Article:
Tuesday, 18 January 2011

Governance is about calling the headteacher to account not the School

The task of governing

The focus of interest of the governing bodies appeared to be ‘the school’ in its totality. Governors in high quality governing bodies of successful schools rarely viewed the task of governing as focused on the headteacher or the school leadership. Thus, construing ‘governing’ as ‘calling the headteacher to account’and ‘challenging the headteacher’ is at odds with notions of how governing was construed in many of the schools 'the hidden givers' report researchers studied.

Viewing School governing in this way is all the more problematic because headteachers and other members of the school staff are also members of school governing bodies. The task that was evident in many of the governing bodies they witnessed, especially those that were deemed to be effective,was ‘scrutiny’ – checking, asking questions, making sure the right decisions were being made, querying data, ensuring due processes had been followed, and so on. This scrutiny applied to strategic matters of course, but to significant operational matters too. Where governing was weak, or was reported as having been weak in the past, lack of scrutiny was at the heart of the weakness. Scrutiny of performance data is essential and the effective governing bodies they looked at were adept at performance data scrutiny.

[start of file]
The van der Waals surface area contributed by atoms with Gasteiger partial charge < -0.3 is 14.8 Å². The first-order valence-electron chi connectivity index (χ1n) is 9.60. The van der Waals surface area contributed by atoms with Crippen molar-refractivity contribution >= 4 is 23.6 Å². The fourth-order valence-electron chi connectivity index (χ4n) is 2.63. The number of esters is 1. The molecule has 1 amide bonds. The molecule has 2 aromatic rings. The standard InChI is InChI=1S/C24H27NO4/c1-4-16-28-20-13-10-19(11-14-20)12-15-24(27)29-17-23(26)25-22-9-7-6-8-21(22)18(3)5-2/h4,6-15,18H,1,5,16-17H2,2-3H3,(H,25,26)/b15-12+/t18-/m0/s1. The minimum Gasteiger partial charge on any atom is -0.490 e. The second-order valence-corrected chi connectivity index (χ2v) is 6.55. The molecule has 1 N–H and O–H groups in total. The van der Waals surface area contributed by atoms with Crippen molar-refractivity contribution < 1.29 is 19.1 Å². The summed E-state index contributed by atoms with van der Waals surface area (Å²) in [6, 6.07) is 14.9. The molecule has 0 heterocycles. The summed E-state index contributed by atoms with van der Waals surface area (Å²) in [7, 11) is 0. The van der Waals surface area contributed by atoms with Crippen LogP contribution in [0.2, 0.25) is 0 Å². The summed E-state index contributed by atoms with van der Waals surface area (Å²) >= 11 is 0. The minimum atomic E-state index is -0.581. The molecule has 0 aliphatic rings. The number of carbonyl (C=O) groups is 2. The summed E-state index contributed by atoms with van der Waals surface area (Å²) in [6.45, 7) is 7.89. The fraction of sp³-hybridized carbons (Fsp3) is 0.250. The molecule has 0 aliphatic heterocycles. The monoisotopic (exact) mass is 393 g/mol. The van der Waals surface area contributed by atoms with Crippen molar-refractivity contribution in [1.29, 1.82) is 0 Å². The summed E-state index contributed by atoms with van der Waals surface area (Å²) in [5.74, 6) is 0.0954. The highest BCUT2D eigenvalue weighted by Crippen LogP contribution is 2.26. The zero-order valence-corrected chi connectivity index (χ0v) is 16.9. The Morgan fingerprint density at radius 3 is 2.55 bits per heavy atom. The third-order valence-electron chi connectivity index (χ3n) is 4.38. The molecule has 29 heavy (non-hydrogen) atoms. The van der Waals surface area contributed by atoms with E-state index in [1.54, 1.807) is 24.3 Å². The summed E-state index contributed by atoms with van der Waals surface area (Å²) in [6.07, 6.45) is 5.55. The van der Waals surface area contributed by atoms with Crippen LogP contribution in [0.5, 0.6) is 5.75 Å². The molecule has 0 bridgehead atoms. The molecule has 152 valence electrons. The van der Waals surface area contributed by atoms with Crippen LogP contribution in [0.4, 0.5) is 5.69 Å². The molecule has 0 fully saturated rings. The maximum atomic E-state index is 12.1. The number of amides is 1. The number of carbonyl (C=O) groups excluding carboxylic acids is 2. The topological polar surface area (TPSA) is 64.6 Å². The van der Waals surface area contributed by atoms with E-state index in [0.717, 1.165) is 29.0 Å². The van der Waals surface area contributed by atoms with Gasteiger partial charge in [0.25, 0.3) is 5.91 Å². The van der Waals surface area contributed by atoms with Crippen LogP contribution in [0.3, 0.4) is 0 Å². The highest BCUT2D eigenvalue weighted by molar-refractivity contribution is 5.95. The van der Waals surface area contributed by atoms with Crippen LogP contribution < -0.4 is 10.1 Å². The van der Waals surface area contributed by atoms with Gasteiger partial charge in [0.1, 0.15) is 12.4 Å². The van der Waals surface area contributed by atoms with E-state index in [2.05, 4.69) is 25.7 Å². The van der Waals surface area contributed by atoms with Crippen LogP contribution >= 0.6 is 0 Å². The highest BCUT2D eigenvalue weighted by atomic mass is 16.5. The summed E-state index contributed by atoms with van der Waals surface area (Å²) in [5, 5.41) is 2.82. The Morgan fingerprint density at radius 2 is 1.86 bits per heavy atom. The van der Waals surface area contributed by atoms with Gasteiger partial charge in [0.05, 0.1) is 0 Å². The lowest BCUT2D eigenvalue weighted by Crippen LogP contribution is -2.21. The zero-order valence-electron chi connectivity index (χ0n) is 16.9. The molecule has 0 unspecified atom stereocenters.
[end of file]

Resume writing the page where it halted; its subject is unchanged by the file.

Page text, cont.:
Interestingly, the effective governing bodies they witnessed in action were very much self-scrutinising – ‘Are we doing the right thing here?’ This notion of self-scrutiny is understandable given that headteachers and staff are members of school governing bodies.

Further, some of the work of a full governing body will be scrutinising the work of its own committees. In addition, some of the exchanges they witnessed in full governing body meetings referred back to, and corroborated, previous decisions. This self scrutiny seemed to be part of ensuring the governing body was acting properly.

In all the schools The Hidden Givers report studied, it was axiomatic that school governors supported the school and the headteacher, and any reservations about the school and what it was doing that were voiced – and we did hear some – were couched positively.

This research was taken from The full 'Hidden Givers' A study of School Governing bodies which can be found linked below.


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